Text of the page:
Environmentalists also want the EPA to reconsider Enlist Duo, a controversial combination of glyphosate and the herbicide 2,4-D developed by Dow Chemical to combat the epidemic of so-called "superweeds" that have developed a resistance to glyphosate alone. The combination herbicide is already approved for use in six states, and on Thursday the EPA approved its use in nine more.
“This poorly conceived decision by EPA will likely put a significant number of farmers, farm workers and rural residents at greater risk of being diagnosed with cancer,” said Scott Faber, senior vice president for government affairs at the Environmental Working Group. “The agency simply ignored a game-changing new finding from the world leading cancer experts, and has instead decided the interests of biotech giants like Dow and Monsanto come first.”
Studies have also linked 2,4-D to non-Hodgkin's lymphoma, and a study released in late March by a team of scientists in New Zealand found that 2,4-D, glyphosate and another common herbicide called dicamba all caused E. coli and salmonella bacteria to develop resistance to antibiotics.
The New Zealand team concluded that the "combination of high use of both herbicides and antibiotics in proximity to farm animals and important insects" could potentially be a factor in the increased use of antibiotics, adding that further research is needed because their study is one of the first of its kind.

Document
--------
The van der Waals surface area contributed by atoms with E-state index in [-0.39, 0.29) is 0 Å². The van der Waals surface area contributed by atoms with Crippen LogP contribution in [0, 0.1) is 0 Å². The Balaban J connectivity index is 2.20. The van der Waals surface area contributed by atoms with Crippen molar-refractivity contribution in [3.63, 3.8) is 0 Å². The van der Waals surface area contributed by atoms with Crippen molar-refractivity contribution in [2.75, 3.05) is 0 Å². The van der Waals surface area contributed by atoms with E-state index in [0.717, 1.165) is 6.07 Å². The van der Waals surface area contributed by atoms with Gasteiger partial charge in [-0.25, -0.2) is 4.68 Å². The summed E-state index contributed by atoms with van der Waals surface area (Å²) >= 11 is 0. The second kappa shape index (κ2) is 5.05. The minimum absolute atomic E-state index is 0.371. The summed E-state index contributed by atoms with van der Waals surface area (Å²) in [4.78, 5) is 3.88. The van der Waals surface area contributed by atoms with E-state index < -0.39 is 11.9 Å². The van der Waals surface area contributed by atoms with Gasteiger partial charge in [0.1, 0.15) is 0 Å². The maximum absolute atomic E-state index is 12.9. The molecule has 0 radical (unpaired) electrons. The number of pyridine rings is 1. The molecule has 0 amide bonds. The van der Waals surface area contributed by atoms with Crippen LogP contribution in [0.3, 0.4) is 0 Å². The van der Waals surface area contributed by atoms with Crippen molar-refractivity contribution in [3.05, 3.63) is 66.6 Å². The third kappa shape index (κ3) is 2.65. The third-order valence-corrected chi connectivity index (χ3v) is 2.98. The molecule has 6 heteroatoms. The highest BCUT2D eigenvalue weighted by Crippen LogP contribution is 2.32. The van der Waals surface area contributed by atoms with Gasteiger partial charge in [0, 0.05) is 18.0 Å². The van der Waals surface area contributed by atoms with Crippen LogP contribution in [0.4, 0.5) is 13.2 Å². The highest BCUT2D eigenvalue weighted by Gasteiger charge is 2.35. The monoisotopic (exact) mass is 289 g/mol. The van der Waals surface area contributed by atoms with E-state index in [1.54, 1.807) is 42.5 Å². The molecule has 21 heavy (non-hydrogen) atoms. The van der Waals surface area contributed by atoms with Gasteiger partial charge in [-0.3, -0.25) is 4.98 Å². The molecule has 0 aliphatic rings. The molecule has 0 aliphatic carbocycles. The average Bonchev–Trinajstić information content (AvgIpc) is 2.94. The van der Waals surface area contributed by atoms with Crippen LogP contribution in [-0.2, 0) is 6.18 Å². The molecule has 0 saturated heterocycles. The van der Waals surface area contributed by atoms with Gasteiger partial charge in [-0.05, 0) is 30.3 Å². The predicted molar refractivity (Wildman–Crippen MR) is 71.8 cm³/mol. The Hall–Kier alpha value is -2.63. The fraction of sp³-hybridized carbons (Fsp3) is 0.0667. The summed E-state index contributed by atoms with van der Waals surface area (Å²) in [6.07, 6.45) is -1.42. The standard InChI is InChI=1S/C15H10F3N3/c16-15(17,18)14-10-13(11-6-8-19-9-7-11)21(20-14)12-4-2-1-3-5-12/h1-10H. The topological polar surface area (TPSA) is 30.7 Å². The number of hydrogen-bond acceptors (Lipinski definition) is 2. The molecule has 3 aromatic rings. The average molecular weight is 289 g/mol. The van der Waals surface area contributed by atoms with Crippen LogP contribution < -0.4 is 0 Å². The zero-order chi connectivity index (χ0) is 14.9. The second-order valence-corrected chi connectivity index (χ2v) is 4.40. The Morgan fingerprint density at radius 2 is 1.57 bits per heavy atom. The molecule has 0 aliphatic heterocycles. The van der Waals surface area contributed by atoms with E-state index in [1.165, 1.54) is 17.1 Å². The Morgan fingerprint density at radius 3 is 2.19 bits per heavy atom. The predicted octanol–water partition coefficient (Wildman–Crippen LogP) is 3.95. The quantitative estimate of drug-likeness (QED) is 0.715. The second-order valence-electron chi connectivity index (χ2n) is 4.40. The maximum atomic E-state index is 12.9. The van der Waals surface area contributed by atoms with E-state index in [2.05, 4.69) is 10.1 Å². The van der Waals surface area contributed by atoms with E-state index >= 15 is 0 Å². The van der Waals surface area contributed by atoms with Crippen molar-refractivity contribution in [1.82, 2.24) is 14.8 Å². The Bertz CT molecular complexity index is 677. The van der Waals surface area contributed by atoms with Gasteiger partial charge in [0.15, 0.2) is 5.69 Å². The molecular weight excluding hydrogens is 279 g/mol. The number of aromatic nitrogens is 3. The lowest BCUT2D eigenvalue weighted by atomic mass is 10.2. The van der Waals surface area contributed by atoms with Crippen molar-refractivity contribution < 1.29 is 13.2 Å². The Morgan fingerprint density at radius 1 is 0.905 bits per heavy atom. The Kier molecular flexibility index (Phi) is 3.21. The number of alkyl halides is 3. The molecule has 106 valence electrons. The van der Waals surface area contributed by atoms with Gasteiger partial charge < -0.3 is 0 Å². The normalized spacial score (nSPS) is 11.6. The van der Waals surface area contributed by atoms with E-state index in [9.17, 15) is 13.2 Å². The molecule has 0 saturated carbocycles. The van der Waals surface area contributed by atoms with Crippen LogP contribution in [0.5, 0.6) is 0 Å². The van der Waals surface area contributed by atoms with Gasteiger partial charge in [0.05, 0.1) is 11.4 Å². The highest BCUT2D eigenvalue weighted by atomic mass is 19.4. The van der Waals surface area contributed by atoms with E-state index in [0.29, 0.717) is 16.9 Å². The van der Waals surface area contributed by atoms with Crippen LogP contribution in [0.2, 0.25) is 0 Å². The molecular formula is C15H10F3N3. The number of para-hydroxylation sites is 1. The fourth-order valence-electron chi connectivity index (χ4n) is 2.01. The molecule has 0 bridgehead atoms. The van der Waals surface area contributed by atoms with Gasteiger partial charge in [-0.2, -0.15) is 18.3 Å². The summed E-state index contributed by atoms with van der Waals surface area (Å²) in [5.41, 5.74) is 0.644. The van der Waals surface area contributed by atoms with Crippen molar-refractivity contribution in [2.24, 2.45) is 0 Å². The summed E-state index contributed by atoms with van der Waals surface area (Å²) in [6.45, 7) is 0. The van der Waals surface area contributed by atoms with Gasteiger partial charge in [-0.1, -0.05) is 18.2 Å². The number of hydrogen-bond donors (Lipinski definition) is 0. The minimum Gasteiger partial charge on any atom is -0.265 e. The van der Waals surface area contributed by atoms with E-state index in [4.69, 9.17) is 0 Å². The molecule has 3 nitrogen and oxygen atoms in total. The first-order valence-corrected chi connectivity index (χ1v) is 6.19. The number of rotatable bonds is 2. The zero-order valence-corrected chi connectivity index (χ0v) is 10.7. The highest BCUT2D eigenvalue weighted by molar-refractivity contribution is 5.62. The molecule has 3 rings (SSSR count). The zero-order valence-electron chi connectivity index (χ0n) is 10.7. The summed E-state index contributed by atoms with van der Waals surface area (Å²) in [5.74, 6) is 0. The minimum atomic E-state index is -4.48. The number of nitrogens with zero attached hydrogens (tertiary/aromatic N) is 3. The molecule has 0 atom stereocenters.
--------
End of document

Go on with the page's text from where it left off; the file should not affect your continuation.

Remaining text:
Marie said Monsanto is taking a "closer look" at the antibiotic study.
Environmentalists say that Enlist Duo is simply a chemical solution for a problem caused by the overuse of chemicals in the first place. In the United States, the dependence on GMO crops treated with glyphosate has caused many weeds to become resistant to the poison, and now the industry is turning to older, more toxic chemicals to address the problem.
Doug Gurian-Sherman, a senior scientist and director of sustainable agriculture at the Center for Food Safety, said products like Enlist Duo are part of a "pesticide treadmill," and scientists are already seeing weeds that are resistant to multiple herbicides.
"Even those conventional weed scientists are concerned that we are running out of options, kind of like what's happening with antibiotics, because there are no really good, effective new herbicides in the pipeline," Gurian-Sherman said. "That's one reason why they are going back to chemicals like 2,4-D and dicamba, which are new versions of old chemicals."
Instead of using more chemicals, Gurian-Sherman said, farmers should turn to more sustainable farming methods such as crop rotation to control weeds.
"It's beyond even a question of what's better to do for the environment and public health, which should be paramount anyway, but even in terms of effectiveness in even the immediate and longer term, we may be faced with substantially reduced effectiveness if they don't transition to these ecologically based farming systems," Gurian-Sherman said.
Sustainable farming techniques don't generate profits for chemical companies like Dow and Monsanto, and that's why advocates are currently fighting at both the state and federal level to put labels on products containing GMOs. Labels, they say, would allow consumers to vote with their dollars.
"In a free market, consumers have the right to know and choose how their food is made, especially if it's contributing to cancer risks among people," Hirshberg said. "Only mandatory labeling guarantees that right."